Donn F. Flipse, chairman and CEO of Field of Flowers, takes inspiration from historical figures who overcame terrible losses. Both George Washington and Winston Churchill led armies that suffered bruising defeats before they eventually achieved victory, and CEOs need the same persistence because they will have to rebound from a crushing defeat at some point, he said.
Growth, a clear sign of success for a company, can also present a formidable challenge.
Law firm Greenberg Traurig has more than 2,000 employees and was growing 20 percent a year at one point.
One mistake Senior Chairman Cesar Alvarez made during his rookie years in the top chair was not repeating his vision and the business’s core values because he assumed all employees knew them.
“It can be challenging to keep your message on point when you have so many employees,” but CEOs should never shy away from delivering that message – and often – to keep everyone on track.
While maintaining consistency can be difficult, so can dealing with change.
Still, for CEOs, challenges come in different stripes. For example, one of Apollo Bank Chairman and CEO Eddy Arriola’s biggest challenges was arriving at the bank as the top executive, instead of working his way up from the ground floor.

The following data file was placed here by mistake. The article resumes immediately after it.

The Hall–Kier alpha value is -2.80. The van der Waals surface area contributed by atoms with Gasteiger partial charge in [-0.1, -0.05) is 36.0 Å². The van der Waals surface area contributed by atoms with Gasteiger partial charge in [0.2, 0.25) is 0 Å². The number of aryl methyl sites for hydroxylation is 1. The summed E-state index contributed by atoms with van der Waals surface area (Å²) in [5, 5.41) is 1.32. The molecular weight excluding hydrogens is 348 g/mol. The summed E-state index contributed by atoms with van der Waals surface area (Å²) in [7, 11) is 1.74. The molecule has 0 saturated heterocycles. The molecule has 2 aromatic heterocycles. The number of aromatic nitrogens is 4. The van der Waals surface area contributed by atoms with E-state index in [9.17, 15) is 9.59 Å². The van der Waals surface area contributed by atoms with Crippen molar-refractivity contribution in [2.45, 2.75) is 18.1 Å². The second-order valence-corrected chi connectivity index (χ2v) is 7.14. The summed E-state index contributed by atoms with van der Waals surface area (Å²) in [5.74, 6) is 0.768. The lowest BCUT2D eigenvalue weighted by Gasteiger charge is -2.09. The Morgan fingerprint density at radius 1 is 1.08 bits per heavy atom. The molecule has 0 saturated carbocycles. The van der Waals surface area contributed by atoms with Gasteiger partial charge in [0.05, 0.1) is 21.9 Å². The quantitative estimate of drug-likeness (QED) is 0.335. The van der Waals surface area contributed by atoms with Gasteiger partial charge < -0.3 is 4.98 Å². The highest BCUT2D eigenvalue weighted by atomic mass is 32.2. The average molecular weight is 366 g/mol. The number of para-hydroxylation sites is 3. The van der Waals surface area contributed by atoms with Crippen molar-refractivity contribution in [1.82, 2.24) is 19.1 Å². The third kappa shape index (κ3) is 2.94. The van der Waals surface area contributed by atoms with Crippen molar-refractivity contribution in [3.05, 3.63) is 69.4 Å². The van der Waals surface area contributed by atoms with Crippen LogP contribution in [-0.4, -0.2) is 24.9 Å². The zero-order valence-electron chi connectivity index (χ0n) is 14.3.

Arriola led an investor group that acquired, recapitalized and rebranded the bank, and he was younger than many of the bank’s longtime employees.
At the time, he wanted to be well-liked, so Arriola made decisions he felt would be popular and inspire employees to cheer for him. In hindsight, that was the wrong approach.
“I realized it’s more important to be respected than to be liked,” Arriola said. “You need to make the hard decision if it’s right, even if it’s not popular.”
Perhaps the toughest decision is to let an employee go. But while it’s often an unpopular choice, it’s typically the necessary one when positions have changed, companies are under financial pressure to downsize or when an otherwise likable employee has underperformed.
Sabadell United Bank President Dwight Hill said he regrets holding on to certain employees for too long when they weren’t a good fit for their positions.
“It hurt morale at the bank, and it didn’t do the employees any favors, either, because they weren’t happy,” Hill said. “Those people are actually doing better now that they have new jobs.”
Downsizing is never an easy decision because others will have to pick up the slack for the open position, said Gigi Alvarez, CEO of interior design firm G. Alvarez Studio.
“It’s tough when an employee says, ‘I want to keep this person because I’m meeting a deadline and we are working until 8 p.m. every night,’” she said. “But you learn to do what you have to do and figure it out later. [Now], I try to hire slow and fire fast.”
But CEOs, especially entrepreneurs who start their own businesses, also have to acknowledge when they’re better suited for another role, said Henry Fleches, president and CEO of United Data Technologies.